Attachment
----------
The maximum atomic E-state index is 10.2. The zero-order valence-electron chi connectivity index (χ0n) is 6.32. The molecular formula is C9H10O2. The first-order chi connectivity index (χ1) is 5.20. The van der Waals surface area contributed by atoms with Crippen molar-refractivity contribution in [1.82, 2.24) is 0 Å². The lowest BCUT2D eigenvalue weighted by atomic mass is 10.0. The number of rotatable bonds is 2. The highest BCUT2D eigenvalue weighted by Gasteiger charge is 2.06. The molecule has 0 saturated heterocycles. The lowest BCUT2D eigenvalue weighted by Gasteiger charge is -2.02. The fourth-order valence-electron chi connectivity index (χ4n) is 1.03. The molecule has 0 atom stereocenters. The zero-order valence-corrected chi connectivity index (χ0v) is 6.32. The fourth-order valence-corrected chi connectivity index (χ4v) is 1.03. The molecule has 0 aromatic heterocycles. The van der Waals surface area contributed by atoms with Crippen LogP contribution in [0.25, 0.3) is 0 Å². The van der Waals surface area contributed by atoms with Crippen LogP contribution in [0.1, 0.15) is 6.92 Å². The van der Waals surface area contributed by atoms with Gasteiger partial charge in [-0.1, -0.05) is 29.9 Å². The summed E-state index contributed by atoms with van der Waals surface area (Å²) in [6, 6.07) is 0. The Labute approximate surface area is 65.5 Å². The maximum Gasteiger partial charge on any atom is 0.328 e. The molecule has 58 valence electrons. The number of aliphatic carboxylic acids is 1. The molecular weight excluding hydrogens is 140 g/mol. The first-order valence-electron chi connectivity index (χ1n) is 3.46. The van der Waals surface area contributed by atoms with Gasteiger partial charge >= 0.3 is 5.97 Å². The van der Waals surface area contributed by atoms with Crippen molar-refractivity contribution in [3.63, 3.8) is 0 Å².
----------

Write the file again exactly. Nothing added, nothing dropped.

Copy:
The maximum atomic E-state index is 10.2. The zero-order valence-electron chi connectivity index (χ0n) is 6.32. The molecular formula is C9H10O2. The first-order chi connectivity index (χ1) is 5.20. The van der Waals surface area contributed by atoms with Crippen molar-refractivity contribution in [1.82, 2.24) is 0 Å². The lowest BCUT2D eigenvalue weighted by atomic mass is 10.0. The number of rotatable bonds is 2. The highest BCUT2D eigenvalue weighted by Gasteiger charge is 2.06. The molecule has 0 saturated heterocycles. The lowest BCUT2D eigenvalue weighted by Gasteiger charge is -2.02. The fourth-order valence-electron chi connectivity index (χ4n) is 1.03. The molecule has 0 atom stereocenters. The zero-order valence-corrected chi connectivity index (χ0v) is 6.32. The fourth-order valence-corrected chi connectivity index (χ4v) is 1.03. The molecule has 0 aromatic heterocycles. The van der Waals surface area contributed by atoms with Crippen LogP contribution in [0.25, 0.3) is 0 Å². The van der Waals surface area contributed by atoms with Crippen LogP contribution in [0.1, 0.15) is 6.92 Å². The van der Waals surface area contributed by atoms with Gasteiger partial charge in [-0.1, -0.05) is 29.9 Å². The summed E-state index contributed by atoms with van der Waals surface area (Å²) in [6, 6.07) is 0. The Labute approximate surface area is 65.5 Å². The maximum Gasteiger partial charge on any atom is 0.328 e. The molecule has 58 valence electrons. The number of aliphatic carboxylic acids is 1. The molecular weight excluding hydrogens is 140 g/mol. The first-order valence-electron chi connectivity index (χ1n) is 3.46. The van der Waals surface area contributed by atoms with Gasteiger partial charge >= 0.3 is 5.97 Å². The van der Waals surface area contributed by atoms with Crippen molar-refractivity contribution in [3.63, 3.8) is 0 Å².